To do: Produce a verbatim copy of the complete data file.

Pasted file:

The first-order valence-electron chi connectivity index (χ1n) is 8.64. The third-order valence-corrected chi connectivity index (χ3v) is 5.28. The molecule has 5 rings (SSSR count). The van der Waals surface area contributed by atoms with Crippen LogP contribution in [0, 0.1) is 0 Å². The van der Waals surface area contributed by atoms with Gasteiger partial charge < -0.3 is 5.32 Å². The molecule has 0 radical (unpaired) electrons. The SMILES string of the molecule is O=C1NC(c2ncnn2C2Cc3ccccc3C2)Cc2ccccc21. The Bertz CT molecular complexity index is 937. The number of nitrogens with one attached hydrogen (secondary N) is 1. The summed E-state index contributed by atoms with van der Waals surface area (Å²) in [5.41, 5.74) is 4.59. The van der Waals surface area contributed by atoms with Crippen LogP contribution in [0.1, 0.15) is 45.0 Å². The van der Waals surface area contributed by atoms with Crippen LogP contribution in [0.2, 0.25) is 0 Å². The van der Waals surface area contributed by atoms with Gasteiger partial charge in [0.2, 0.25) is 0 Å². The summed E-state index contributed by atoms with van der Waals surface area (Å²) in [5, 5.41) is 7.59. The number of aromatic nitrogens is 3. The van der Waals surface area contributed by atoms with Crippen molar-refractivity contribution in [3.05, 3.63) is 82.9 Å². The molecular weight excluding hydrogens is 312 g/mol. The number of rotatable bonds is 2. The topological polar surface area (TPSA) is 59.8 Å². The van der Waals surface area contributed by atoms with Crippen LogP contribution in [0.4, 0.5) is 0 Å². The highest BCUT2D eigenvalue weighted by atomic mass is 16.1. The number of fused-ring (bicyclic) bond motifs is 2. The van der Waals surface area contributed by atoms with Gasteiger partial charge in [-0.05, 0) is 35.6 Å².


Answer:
The first-order valence-electron chi connectivity index (χ1n) is 8.64. The third-order valence-corrected chi connectivity index (χ3v) is 5.28. The molecule has 5 rings (SSSR count). The van der Waals surface area contributed by atoms with Crippen LogP contribution in [0, 0.1) is 0 Å². The van der Waals surface area contributed by atoms with Gasteiger partial charge < -0.3 is 5.32 Å². The molecule has 0 radical (unpaired) electrons. The SMILES string of the molecule is O=C1NC(c2ncnn2C2Cc3ccccc3C2)Cc2ccccc21. The Bertz CT molecular complexity index is 937. The number of nitrogens with one attached hydrogen (secondary N) is 1. The summed E-state index contributed by atoms with van der Waals surface area (Å²) in [5.41, 5.74) is 4.59. The van der Waals surface area contributed by atoms with Crippen LogP contribution in [0.1, 0.15) is 45.0 Å². The van der Waals surface area contributed by atoms with Crippen LogP contribution in [0.2, 0.25) is 0 Å². The van der Waals surface area contributed by atoms with Gasteiger partial charge in [0.2, 0.25) is 0 Å². The summed E-state index contributed by atoms with van der Waals surface area (Å²) in [5, 5.41) is 7.59. The number of aromatic nitrogens is 3. The van der Waals surface area contributed by atoms with Crippen molar-refractivity contribution in [3.05, 3.63) is 82.9 Å². The molecular weight excluding hydrogens is 312 g/mol. The number of rotatable bonds is 2. The topological polar surface area (TPSA) is 59.8 Å². The van der Waals surface area contributed by atoms with Crippen LogP contribution in [0.4, 0.5) is 0 Å². The highest BCUT2D eigenvalue weighted by atomic mass is 16.1. The number of fused-ring (bicyclic) bond motifs is 2. The van der Waals surface area contributed by atoms with Gasteiger partial charge in [-0.05, 0) is 35.6 Å².